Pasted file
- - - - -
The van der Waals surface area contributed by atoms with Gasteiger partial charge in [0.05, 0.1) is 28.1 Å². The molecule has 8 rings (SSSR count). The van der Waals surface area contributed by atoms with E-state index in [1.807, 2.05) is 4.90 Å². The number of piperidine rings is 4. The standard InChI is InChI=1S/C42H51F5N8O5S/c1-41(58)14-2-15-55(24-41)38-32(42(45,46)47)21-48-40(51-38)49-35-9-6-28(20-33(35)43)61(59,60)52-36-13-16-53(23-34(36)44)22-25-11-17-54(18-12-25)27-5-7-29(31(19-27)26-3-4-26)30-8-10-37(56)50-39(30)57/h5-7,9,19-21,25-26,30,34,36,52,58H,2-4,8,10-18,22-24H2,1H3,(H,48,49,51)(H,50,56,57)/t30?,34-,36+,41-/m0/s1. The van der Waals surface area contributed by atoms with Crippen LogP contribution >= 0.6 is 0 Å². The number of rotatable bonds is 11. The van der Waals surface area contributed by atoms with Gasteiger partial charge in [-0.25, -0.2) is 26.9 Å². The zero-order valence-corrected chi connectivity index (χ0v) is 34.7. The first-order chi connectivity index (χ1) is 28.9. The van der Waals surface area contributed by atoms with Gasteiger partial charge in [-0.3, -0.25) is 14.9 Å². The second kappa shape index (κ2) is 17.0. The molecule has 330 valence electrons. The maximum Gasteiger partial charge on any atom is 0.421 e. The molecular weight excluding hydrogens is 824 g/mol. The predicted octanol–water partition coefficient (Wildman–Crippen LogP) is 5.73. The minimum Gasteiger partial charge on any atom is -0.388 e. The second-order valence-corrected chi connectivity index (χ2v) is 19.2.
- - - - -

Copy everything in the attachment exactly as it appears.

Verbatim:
The van der Waals surface area contributed by atoms with Gasteiger partial charge in [0.05, 0.1) is 28.1 Å². The molecule has 8 rings (SSSR count). The van der Waals surface area contributed by atoms with E-state index in [1.807, 2.05) is 4.90 Å². The number of piperidine rings is 4. The standard InChI is InChI=1S/C42H51F5N8O5S/c1-41(58)14-2-15-55(24-41)38-32(42(45,46)47)21-48-40(51-38)49-35-9-6-28(20-33(35)43)61(59,60)52-36-13-16-53(23-34(36)44)22-25-11-17-54(18-12-25)27-5-7-29(31(19-27)26-3-4-26)30-8-10-37(56)50-39(30)57/h5-7,9,19-21,25-26,30,34,36,52,58H,2-4,8,10-18,22-24H2,1H3,(H,48,49,51)(H,50,56,57)/t30?,34-,36+,41-/m0/s1. The van der Waals surface area contributed by atoms with Crippen LogP contribution >= 0.6 is 0 Å². The number of rotatable bonds is 11. The van der Waals surface area contributed by atoms with Gasteiger partial charge in [-0.25, -0.2) is 26.9 Å². The zero-order valence-corrected chi connectivity index (χ0v) is 34.7. The first-order chi connectivity index (χ1) is 28.9. The van der Waals surface area contributed by atoms with Gasteiger partial charge in [-0.3, -0.25) is 14.9 Å². The second kappa shape index (κ2) is 17.0. The molecule has 330 valence electrons. The maximum Gasteiger partial charge on any atom is 0.421 e. The molecular weight excluding hydrogens is 824 g/mol. The predicted octanol–water partition coefficient (Wildman–Crippen LogP) is 5.73. The minimum Gasteiger partial charge on any atom is -0.388 e. The second-order valence-corrected chi connectivity index (χ2v) is 19.2.